Utah is known for strict regulations and treatment for alcohol-related offenses. For over eighty years, just after the end of prohibition, the Utah Department of Alcoholic beverage Control (UDABC) has controlled and regulated the sale of alcoholic beverages in the state. Utah’s recent adoption of a lower BAC limit for DUI will drop the current limit of 0.08% to a sterner legal limit of 0.05% BAC.
Other restrictions include the percentage of alcohol, by weight, at 3.2% by volume. A beer that is over 3.2% by weight (4% by volume) is available in state liquor stores and at restaurants or clubs that are licensed to sell alcohol. Utah’s stringent liquor laws also state that alcohol may not be sold past 1am, under any circumstances.
The bill’s proponents hope that the new limits will drastically reduce the number of alcohol-related deaths on Utah roadways. If fact, highway deaths abroad have been significantly reduced with a reduced BAC standard of 0.05%. However, some argue that the lowered limit will divert valuable public resources from more dangerous DUI offenses.
While the new law’s supporters believe it will save lives by keeping more impaired drivers off the road, those that oppose the change believe the law will instead target more responsible drinkers. Opponents also state that the new law does not address more dangerous repeat offenders and those with who drive at a much higher BAC.
What You Need to Know About Utah’s New DUI Law
Since 2000, Utah has observed the nationwide DUI limit of 0.08% blood alcohol concentration (BAC). The new law, effective December 30, 2018, will reduce the BAC threshold to 0.05%. The new limit will apply to individuals operating a motor vehicle and those who carry a dangerous weapon.
The potential impact on drivers will be influenced by several differing variables, such as the amount of food on a person’s stomach, their metabolism, and medication. Other contributing factors include:
- Age and Gender
- Body Type
- Alcohol Tolerance
- Rate of Consumption
For example, a 120 pound man may exceed the 0.05 BAC limit after only two alcoholic beverages, while a 120 pound woman could reach the limit after consuming just one beer or a mixed drink with alcohol.
Recommended by the National Transportation Safety Board
While this will be the lowest legal BAC in the US, Utah lawmakers agree with recommendations from the National Transportation Safety Board (NTSB) that to cut down the number of alcohol-related fatalities, the legal limit should be reduced to 0.05%. In contrast to the NTSB’s study, US traffic statistics show that less than 1% of alcohol-related fatalities in 2011 were caused by drivers with a BAC between 0.05 – 0.08%.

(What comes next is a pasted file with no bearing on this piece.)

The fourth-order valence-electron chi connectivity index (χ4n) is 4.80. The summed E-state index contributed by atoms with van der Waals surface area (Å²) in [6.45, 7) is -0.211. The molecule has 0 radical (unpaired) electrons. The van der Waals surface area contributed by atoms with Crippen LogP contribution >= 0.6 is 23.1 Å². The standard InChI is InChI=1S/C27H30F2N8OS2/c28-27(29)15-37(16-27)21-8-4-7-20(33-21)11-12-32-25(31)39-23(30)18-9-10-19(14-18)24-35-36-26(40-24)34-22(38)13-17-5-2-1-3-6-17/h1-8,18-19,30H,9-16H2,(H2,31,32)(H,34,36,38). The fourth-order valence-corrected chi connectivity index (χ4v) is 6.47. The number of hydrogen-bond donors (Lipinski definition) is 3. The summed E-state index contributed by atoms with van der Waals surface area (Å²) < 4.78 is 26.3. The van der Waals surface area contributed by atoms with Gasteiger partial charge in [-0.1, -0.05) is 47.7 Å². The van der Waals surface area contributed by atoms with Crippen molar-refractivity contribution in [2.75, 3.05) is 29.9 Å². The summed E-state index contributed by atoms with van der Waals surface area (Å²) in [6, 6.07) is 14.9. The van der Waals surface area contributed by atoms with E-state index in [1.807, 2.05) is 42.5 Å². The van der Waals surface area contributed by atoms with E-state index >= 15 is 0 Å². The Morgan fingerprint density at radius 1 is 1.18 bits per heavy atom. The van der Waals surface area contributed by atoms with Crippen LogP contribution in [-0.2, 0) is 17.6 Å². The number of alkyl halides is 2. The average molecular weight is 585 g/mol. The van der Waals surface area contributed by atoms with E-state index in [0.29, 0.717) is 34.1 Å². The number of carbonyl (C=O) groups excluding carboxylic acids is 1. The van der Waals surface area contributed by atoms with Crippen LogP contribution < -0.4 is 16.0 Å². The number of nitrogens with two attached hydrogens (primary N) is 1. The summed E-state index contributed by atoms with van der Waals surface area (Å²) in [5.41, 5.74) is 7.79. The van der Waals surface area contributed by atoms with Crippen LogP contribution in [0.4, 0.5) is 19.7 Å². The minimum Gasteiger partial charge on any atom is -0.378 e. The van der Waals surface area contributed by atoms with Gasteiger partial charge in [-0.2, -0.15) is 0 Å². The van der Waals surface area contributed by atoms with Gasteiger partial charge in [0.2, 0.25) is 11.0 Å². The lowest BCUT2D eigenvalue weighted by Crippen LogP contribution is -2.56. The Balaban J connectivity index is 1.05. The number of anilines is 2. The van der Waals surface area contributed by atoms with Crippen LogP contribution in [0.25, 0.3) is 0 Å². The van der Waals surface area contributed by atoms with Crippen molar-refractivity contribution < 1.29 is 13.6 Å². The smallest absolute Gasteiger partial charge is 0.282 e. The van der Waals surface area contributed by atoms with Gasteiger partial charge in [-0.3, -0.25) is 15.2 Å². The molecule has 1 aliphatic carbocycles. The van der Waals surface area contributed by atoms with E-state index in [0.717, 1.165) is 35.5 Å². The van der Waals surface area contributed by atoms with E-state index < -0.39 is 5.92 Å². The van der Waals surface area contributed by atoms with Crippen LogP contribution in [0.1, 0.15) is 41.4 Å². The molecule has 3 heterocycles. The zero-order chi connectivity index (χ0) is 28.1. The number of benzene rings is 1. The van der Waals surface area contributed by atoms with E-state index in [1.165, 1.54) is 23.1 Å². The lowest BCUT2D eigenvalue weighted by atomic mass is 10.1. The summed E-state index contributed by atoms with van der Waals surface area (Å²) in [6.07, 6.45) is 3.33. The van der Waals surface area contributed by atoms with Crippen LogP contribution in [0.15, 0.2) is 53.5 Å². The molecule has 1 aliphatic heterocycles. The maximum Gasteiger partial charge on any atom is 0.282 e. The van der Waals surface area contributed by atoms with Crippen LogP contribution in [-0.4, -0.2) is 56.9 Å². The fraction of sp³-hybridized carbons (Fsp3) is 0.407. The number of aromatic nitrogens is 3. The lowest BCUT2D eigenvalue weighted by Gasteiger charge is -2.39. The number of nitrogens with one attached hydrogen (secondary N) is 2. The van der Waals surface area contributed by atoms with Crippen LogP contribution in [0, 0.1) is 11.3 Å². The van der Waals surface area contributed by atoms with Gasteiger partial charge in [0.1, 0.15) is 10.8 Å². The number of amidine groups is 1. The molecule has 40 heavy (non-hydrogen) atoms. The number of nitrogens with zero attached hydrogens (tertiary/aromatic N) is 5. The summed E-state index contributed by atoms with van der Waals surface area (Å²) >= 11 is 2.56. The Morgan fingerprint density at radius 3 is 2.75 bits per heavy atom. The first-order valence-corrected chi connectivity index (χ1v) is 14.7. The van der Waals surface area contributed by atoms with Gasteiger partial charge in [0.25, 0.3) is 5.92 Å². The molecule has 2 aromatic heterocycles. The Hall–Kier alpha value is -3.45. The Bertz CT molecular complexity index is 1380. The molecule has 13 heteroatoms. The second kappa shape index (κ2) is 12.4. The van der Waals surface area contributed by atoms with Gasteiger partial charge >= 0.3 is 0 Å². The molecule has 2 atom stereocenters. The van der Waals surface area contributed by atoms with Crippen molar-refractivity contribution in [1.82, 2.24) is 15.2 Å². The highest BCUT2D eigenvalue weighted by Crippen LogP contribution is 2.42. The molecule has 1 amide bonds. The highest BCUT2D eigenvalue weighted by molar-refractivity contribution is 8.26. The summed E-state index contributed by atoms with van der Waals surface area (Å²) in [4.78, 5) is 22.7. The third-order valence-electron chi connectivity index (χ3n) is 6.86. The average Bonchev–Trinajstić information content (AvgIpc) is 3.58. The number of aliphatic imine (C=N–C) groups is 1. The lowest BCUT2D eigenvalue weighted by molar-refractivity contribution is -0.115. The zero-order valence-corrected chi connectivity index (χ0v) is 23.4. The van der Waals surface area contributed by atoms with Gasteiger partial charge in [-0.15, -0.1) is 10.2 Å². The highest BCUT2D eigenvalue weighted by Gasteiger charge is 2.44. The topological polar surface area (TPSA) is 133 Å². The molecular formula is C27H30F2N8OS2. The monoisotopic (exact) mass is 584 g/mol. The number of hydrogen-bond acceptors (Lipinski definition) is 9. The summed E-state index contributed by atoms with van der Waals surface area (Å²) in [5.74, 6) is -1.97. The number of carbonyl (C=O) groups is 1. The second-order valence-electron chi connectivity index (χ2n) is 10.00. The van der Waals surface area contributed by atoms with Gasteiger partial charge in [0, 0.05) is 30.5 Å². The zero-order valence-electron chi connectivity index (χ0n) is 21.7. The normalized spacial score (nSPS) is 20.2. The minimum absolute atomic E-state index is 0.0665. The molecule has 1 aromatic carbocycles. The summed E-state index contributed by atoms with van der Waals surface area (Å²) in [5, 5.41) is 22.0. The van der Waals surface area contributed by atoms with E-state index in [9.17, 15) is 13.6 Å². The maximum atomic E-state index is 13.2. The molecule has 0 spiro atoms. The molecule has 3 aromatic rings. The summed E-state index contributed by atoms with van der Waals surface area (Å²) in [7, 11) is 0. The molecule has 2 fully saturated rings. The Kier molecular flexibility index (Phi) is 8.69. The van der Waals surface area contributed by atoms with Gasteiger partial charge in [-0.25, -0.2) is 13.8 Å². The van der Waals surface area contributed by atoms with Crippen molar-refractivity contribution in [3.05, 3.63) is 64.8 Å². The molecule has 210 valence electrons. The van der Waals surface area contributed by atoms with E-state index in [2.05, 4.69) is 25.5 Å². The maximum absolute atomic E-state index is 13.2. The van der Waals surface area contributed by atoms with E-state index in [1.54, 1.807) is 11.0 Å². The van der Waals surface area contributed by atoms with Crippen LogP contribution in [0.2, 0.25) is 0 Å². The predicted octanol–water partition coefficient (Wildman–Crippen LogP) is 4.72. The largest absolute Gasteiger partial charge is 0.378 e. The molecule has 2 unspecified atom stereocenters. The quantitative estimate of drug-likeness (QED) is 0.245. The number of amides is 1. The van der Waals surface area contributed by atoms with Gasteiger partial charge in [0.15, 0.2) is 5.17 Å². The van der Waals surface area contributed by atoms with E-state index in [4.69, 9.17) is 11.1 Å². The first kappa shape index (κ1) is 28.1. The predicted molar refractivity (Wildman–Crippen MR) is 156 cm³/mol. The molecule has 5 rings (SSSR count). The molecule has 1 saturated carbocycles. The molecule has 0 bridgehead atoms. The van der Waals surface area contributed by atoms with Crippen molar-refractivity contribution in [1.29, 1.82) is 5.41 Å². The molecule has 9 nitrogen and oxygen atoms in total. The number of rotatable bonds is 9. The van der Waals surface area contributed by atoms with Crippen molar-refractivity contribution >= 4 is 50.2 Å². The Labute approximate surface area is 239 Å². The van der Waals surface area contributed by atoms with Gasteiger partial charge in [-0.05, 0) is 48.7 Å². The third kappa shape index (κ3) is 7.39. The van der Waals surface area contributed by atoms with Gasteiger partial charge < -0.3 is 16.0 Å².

In 2013 the NTSB released a Safety Report on Eliminating Impaired Driving stating that the risk of a crash at 0.05% BAC is actually half the number of alcohol-related crashes at the current blood-alcohol limit of 0.08%. The report goes on to state three very specific reasons to support the NTSB’s recommendation to help reduce the number of injuries and fatality on US roads:
- Alcohol Impairs Critical Driving Tasks
- Crash Risk is Significantly and Consistently Elevated At 0.05 BAC
- Lowering the BAC Limit is Proven to Reduce Alcohol-Related Crashes
Until the end of 2018, when the law goes into effect, Utah lawmakers will need the time to address important issues before implementing the new BAC limits, to include:
- A tiered punishment system to charge a DUI between 0.05% and 0.08% as a misdemeanor crime rather than a DUI, similar to Colorado’s DUI laws.
- The liability of establishments that serve alcohol needs to be clarified for cases where a customer is over-served
- Provisional licenses to drive to and from work for both first-time DUI offenders and those with more than one DUI offense.
Utah lawmakers have come under harsh criticism from the local hospitality and ski industries for an unwillingness to seek a reasonable balance between public safety and Utah’s already overly conservative reputation. Not to mention the significant increase in the number of DUI arrests that are likely to occur after December 2018.